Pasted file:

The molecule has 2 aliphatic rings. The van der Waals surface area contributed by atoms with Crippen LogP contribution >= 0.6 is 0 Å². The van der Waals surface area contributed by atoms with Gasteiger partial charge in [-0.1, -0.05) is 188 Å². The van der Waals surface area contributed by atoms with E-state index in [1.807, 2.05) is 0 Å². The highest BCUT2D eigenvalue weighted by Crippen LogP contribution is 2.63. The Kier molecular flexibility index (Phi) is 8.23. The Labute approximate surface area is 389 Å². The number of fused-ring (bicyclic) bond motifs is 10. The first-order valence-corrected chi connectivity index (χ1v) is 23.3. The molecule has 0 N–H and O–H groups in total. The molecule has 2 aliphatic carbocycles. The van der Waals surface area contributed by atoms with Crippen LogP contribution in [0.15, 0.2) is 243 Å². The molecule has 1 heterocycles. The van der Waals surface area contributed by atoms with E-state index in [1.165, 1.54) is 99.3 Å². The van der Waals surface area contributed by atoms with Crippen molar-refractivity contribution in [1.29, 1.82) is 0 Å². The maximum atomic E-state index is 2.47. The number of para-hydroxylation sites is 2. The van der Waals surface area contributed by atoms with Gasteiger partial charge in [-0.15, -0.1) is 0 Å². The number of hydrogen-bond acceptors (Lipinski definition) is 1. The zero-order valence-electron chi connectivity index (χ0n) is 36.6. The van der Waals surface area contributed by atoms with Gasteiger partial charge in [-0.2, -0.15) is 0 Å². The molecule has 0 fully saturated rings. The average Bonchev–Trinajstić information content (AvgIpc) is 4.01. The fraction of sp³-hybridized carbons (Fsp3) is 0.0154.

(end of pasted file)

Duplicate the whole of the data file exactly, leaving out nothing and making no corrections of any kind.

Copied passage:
The molecule has 2 aliphatic rings. The van der Waals surface area contributed by atoms with Crippen LogP contribution >= 0.6 is 0 Å². The van der Waals surface area contributed by atoms with Gasteiger partial charge in [-0.1, -0.05) is 188 Å². The van der Waals surface area contributed by atoms with E-state index in [1.807, 2.05) is 0 Å². The highest BCUT2D eigenvalue weighted by Crippen LogP contribution is 2.63. The Kier molecular flexibility index (Phi) is 8.23. The Labute approximate surface area is 389 Å². The number of fused-ring (bicyclic) bond motifs is 10. The first-order valence-corrected chi connectivity index (χ1v) is 23.3. The molecule has 0 N–H and O–H groups in total. The molecule has 2 aliphatic carbocycles. The van der Waals surface area contributed by atoms with Crippen LogP contribution in [0.15, 0.2) is 243 Å². The molecule has 1 heterocycles. The van der Waals surface area contributed by atoms with E-state index in [1.165, 1.54) is 99.3 Å². The van der Waals surface area contributed by atoms with Crippen molar-refractivity contribution in [1.29, 1.82) is 0 Å². The maximum atomic E-state index is 2.47. The number of para-hydroxylation sites is 2. The van der Waals surface area contributed by atoms with Gasteiger partial charge in [-0.15, -0.1) is 0 Å². The number of hydrogen-bond acceptors (Lipinski definition) is 1. The zero-order valence-electron chi connectivity index (χ0n) is 36.6. The van der Waals surface area contributed by atoms with Gasteiger partial charge in [-0.2, -0.15) is 0 Å². The molecule has 0 fully saturated rings. The average Bonchev–Trinajstić information content (AvgIpc) is 4.01. The fraction of sp³-hybridized carbons (Fsp3) is 0.0154.